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Don’t underestimate the risk of overloads

Updated: Mar 16, 2023

It’s a common problem for most of us: relying on a handy dandy extension cord since we have so many devices and not enough outlets to plug them all into. But we at Southeastern Indiana REMC warn you for safety’s sake, extension cords should only be used short-term.

“It’s easy to grab an extension cord when you’ve run out of outlets,” said Brandon Linville, Director of Operations. “Their convenience is undeniable. But relying on them day-in-and-day-out means your home doesn’t have enough outlets.”

Why is that a potential problem? Electrical overloads can occur when your home draws more electricity than a circuit can safely handle. When a circuit receives too much electricity, it causes the circuit breaker to trip. That shuts power off to the entire circuit.

Breakers are critical components to the circuit’s safety. If there were no breaker in the circuit, an overload would occur, causing the wires to overheat. That could lead to a fire.

There are several signs which could indicate whether circuits in your home are overloaded. Among them:

• Flickering, blinking or dimming lights.

• The outlet switch covers are warm to the touch.

• Burning odors from outlets or switches.

• Frequently tripped circuit breakers.

• Crackling, sizzling or buzzing from receptacles.

• Mild shock or tingles after touching appliances, receptacles or switches.

• Power tools, appliances or electronics seem to lack adequate power.

If any of these things are occurring, head to your circuit panel. It’s usually located in the basement or garage. Check to see if any of the switches in the panel have been tripped or partially tripped. Turn them off — then back on again.

Knowing what is on each circuit will help you navigate possible overloads in the future. Southeastern Indiana REMC suggests consumers grab a notepad and pencil to map their home’s circuits. Do this before potential problems occur. You’ll be glad you took the time to familiarize yourself with the circuit panel ahead of time.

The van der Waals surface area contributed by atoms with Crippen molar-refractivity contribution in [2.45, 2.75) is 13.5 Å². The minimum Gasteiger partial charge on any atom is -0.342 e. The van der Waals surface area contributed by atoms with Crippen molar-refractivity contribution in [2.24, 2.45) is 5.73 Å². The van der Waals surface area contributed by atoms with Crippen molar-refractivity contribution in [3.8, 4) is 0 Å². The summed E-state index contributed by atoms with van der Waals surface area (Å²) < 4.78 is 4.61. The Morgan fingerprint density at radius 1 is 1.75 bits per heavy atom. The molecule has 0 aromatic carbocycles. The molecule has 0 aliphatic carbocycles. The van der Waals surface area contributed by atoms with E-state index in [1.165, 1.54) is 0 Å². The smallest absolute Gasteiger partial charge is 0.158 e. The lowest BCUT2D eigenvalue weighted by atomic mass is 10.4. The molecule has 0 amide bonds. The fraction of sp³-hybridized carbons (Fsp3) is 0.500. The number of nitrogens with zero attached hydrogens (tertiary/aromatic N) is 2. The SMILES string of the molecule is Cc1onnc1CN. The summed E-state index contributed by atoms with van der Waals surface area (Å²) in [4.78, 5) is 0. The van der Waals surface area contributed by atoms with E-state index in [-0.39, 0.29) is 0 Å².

Source: Electrical Safety Foundation International



Extension cord safety 101
  • Keep extension cords away from water.

  • Teach older kids how to safely plug in and unplug an extension cord — look out for exposed wiring and never yank on cords.

  • Do not plug too many things into an extension cord. Are your gaming consoles, phone charger and computer all on one extension cord? You might want to consider moving them to other outlets.

  • If your home is displaying signs of having an overloaded circuit, have a qualified electrician do an inspection. A heavy reliance on extension cords could indicate you have too few outlets.

Source: Electrical Safety Authority, Complete Electrical Solutions


How to reset a tripped breaker


Many of us understand how to operate our personal electronics, but what about your home’s breaker box? Here’s what to do if your breaker is tripped:

  • Unplug or turn off appliances in the room.

  • Find your main breaker panel and open the cover.

  • Locate the tripped breaker or blown fuse. A tripped circuit breaker will be in the “off” position or in a middle position between “on” and “off.”

  • To reset the breaker, switch it to the “off” position and then back to “on.”

If the problem persists, there may be more serious issues. Contact an electrician to identify the problem.

Source: Electrical Safety Foundation International




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